XONTES DE MA L’OYE” OR TALES OF
MOTHER GOOSE. “MOTHER GOOSE’S
ORIGIN IS SUPPOSED TQ DATE tyCKIO
•QUEEN GOOSE-FOOT* (REINS PCDANCE)
SAID TO BE THE MOTHER OF
Oo.f'tfht We.tern Newsuaoet Union
But It’s True_____________
T*» JON OX Two inter
national spies. ms mother
WAS SHOT BT THE GERMANS
eoo espionage on rue paHT
Of TRANCE, AHO H'S FATHER
WAS SHOT SV THE FRENCH
FOR WORKING fog GERMANS
grown from seeo
to maturity in
U9 HOURS-AT THE
Or 0*1 MOlHES. IOWA
IS A MAN
OF THE TERM tMXlE AS APPLIED To THE
southern part of rnt united states -New Orleans
Banks in THE eaRLN ipnr CENTURY printed TEN
DOLLAR BILLS IN ENGLISH ON ONtS'Pf ano in FRENCH
ON the OTHER. ‘OIX’IS THE FRENCH WORD FOR" TEN?
Mr. Farmer was the seventh son born to Mr. and Mrs. Headrick
Farmer. The parents had wanted a girl. Finding it was a boy, they
decided to call him Mary Ellen anyway. He has tried to live down the
whole matter by being an outstanding athlete in school. Right now he is
captain and pitcher for the Des Moines Tigers, a semi-professional base
News Our Grandfathers Read
From Issue Of March 28, 1907
Friday afternoon, of kidney trouble.
Merl S. Langan, son of the late
O. S. Langan, formerly a banker at
this place, died Monday at a sani
tarium in Battle Creek, Mich. Mr.
Langan was born while his parents
resided here, on Cherry street.
Amos A. Geiger and family, of
Bellefontaine, and Mrs. Kate Hilty,
of Chicago, Ill., are here attending
Grandma Hilty’s funeral.
W. D. Neiswander, of the Ada O.
N. U., spent Saturday and Sunday
John Blakely, of Toledo, visited
friends here the latter part of last
w’eek. Mr. Blakely went from here
to Lima and had the remains of his
daughter, Miss Nellie, who died in
that city three years ago, removed
to Toledo, to be laid beside the re
mains of his wife, W'ho died in
Toledo, the latter part of January.
Dow’ Scoles and Miss Ettie Henkle,
two of Jackson tow’nship’s young
people, were married at the M. E.
parsonage by Rev. E. D. Smith, Sat
Mr. and Mrs. L. R. Singleton and
son, M. B. Singleton, Mrs. L. B. Til
bury, of Ft. Wayne, were guests at
the Len Miller home, the first of the
Monday evening, the council pas
sed a curfew ordinance, prohibiting
children under 16 upon the streets
after nine o’clock from April 1st to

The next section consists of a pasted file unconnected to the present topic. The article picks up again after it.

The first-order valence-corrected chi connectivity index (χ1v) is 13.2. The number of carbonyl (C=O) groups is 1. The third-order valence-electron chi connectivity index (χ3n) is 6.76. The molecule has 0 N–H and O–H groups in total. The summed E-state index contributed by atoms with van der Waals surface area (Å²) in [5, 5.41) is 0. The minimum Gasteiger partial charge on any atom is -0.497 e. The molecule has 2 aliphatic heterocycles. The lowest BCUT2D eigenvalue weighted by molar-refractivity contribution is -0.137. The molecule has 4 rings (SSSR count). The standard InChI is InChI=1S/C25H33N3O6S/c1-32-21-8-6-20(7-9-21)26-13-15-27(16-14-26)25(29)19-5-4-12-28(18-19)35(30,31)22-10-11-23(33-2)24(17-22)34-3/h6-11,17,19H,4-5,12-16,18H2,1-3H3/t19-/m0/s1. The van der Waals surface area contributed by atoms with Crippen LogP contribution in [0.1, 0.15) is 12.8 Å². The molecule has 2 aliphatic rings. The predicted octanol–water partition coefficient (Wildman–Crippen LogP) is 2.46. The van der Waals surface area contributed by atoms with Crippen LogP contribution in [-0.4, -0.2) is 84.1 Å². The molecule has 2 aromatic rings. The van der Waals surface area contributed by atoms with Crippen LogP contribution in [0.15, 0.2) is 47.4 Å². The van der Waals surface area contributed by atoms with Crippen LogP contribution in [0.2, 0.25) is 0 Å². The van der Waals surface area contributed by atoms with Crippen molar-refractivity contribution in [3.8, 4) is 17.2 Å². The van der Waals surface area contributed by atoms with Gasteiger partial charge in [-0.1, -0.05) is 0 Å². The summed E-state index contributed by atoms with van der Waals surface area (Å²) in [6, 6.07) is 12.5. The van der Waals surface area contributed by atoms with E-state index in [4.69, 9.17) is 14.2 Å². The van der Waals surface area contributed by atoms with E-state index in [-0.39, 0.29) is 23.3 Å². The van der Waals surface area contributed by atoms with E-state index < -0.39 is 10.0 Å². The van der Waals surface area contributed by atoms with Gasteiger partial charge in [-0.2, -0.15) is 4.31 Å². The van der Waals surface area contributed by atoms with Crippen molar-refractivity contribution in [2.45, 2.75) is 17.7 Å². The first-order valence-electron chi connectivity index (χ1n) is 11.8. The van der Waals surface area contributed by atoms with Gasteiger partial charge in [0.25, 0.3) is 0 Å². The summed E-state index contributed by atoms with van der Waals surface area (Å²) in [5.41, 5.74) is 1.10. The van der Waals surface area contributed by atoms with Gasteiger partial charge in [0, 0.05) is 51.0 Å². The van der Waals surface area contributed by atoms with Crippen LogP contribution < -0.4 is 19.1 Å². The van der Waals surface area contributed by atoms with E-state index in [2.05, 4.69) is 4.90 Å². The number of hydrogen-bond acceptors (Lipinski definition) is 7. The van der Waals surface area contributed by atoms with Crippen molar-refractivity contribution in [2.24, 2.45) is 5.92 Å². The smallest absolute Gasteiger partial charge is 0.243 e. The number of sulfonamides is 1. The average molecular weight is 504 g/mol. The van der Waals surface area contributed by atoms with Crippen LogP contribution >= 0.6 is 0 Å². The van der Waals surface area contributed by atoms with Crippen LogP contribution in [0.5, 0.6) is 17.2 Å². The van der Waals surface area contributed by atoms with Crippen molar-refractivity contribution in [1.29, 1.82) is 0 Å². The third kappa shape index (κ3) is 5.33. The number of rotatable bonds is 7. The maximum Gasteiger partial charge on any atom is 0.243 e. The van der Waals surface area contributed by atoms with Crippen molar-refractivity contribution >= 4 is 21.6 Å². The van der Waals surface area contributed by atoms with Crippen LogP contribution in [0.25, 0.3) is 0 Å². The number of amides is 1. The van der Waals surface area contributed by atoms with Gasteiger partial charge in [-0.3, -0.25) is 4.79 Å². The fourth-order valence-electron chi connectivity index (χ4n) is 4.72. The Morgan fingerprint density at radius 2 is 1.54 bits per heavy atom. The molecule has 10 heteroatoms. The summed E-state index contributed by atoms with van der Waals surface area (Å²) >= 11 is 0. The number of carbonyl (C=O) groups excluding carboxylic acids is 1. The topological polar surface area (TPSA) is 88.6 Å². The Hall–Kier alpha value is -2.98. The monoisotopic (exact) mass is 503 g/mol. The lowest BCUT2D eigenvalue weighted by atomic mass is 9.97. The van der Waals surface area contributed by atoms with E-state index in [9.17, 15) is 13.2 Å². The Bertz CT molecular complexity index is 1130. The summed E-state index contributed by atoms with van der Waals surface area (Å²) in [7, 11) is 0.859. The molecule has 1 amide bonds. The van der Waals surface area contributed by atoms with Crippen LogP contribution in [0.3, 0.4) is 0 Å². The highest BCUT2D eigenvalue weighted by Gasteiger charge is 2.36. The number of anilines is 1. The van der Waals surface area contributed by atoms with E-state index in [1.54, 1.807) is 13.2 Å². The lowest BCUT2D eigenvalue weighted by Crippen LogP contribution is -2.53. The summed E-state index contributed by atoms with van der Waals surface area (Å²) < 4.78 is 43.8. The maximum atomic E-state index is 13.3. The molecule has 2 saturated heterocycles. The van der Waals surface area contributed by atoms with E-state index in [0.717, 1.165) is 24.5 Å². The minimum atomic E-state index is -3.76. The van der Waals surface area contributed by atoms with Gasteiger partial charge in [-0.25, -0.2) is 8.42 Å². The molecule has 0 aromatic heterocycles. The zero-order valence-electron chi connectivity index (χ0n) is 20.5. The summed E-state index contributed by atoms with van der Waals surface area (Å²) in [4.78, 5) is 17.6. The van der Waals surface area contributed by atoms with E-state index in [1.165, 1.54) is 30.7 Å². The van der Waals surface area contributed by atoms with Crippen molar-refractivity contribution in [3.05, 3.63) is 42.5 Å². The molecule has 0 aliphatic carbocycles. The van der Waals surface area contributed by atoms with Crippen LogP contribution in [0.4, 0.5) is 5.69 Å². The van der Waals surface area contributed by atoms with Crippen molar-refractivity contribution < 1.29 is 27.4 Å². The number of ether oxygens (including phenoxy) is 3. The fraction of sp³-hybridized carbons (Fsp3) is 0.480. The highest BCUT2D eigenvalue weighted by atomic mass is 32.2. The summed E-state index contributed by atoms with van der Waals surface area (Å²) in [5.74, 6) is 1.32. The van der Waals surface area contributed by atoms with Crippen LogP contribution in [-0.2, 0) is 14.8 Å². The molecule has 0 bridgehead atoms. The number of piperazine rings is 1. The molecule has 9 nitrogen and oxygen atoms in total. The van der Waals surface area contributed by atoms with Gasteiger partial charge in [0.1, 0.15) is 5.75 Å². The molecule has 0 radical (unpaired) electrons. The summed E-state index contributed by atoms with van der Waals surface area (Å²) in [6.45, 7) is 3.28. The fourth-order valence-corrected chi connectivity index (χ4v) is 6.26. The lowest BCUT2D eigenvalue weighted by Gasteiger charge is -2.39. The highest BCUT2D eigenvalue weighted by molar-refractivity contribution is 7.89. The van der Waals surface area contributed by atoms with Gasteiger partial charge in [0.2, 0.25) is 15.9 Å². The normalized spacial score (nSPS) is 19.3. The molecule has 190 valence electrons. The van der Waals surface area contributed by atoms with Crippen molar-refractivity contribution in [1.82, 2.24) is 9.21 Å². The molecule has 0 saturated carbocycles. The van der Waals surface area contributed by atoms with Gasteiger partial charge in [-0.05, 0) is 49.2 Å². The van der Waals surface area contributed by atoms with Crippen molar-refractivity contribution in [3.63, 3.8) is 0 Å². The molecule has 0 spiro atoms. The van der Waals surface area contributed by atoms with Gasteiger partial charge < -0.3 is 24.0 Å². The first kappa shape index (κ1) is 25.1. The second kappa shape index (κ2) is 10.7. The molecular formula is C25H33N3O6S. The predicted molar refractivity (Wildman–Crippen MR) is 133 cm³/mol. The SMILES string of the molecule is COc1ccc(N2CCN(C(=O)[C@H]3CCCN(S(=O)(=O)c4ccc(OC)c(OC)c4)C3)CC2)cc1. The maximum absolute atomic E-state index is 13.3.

Oct. 1st, and after 8:30 the remain
der of the year.
Ira Troxel purchased from the
Bentley heirs a house and lot on
James Allison, who was assisting
in a barber shop in Delaware, came
home, Sunday evening.
John Bixel purchased the Mrs. A.
J. Kibler property on Main street,
near Dr. I. R. Wetherill’s residence,
last week. Mr. Bixel will move the
house to Jackson street, and will
build an up-to-date residence this
Mrs. I. G. Haw’k and little son
came here Friday evening from their
home in Belvidere, Ill., for an ex
tended visit with her parents, Mr.
and Mrs. John Blunk.
A few* degrees difference in
the rapidity with which bacteria may
multiply in milk. One test show’ed
no increase in bacteria in milk kept
at 40 degrees, but each bacteria be
came 3,000 in milk held 12 hours
at 80 degrees.
Frequent rains increase the prob
ability of sheep becoming infested
with internal parasites. Specialists
at Ohio State University recommend
a combination drench of copper
sulphate-nicotine sulfate administer
ed in June, July, September, and
Mr. and Mrs. Elmer Fett spent
Sunday evening at the C. W. Kling
Mr. and Mrs. Wm. Miller and Mrs.
Ada Cook of Burgettstowm, Pa., are
guests at the Emaline Nonnamaker
and Lendon Basinger home.
The R. B. Koontz family left Fri
day for their home at Hominy, Okla.
The young people of this communi
ty enjoyed a party at the Anna
Koontz and A. J. Nonnamaker home,
Tuesday evening of last week in hon
or of the house guests, Misses Helen.
Anna Jane and Jane Carol Koontz.
Mr. and Mrs. Rolland Koontz, dau
ghter Martha and Mrs. Anna Koontz
motored to Indian Lake, Sunday af